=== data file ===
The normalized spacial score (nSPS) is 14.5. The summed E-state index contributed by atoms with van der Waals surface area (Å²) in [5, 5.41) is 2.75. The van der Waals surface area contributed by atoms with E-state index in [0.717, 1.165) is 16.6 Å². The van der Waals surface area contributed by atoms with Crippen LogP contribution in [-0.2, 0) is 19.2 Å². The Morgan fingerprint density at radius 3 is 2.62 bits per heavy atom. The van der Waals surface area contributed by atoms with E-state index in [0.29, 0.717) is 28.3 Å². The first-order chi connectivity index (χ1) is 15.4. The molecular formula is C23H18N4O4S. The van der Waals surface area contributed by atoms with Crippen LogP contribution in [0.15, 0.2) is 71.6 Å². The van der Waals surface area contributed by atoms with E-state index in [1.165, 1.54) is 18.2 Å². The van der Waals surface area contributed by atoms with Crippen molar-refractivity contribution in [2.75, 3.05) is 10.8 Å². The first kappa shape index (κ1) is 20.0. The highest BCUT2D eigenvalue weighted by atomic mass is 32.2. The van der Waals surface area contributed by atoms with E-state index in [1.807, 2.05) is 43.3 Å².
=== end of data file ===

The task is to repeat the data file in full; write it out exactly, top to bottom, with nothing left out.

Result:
The normalized spacial score (nSPS) is 14.5. The summed E-state index contributed by atoms with van der Waals surface area (Å²) in [5, 5.41) is 2.75. The van der Waals surface area contributed by atoms with E-state index in [0.717, 1.165) is 16.6 Å². The van der Waals surface area contributed by atoms with Crippen LogP contribution in [-0.2, 0) is 19.2 Å². The Morgan fingerprint density at radius 3 is 2.62 bits per heavy atom. The van der Waals surface area contributed by atoms with E-state index in [0.29, 0.717) is 28.3 Å². The first-order chi connectivity index (χ1) is 15.4. The molecular formula is C23H18N4O4S. The van der Waals surface area contributed by atoms with Crippen LogP contribution in [0.15, 0.2) is 71.6 Å². The van der Waals surface area contributed by atoms with E-state index in [1.165, 1.54) is 18.2 Å². The van der Waals surface area contributed by atoms with Crippen molar-refractivity contribution in [2.75, 3.05) is 10.8 Å². The first kappa shape index (κ1) is 20.0. The highest BCUT2D eigenvalue weighted by atomic mass is 32.2. The van der Waals surface area contributed by atoms with E-state index in [1.807, 2.05) is 43.3 Å².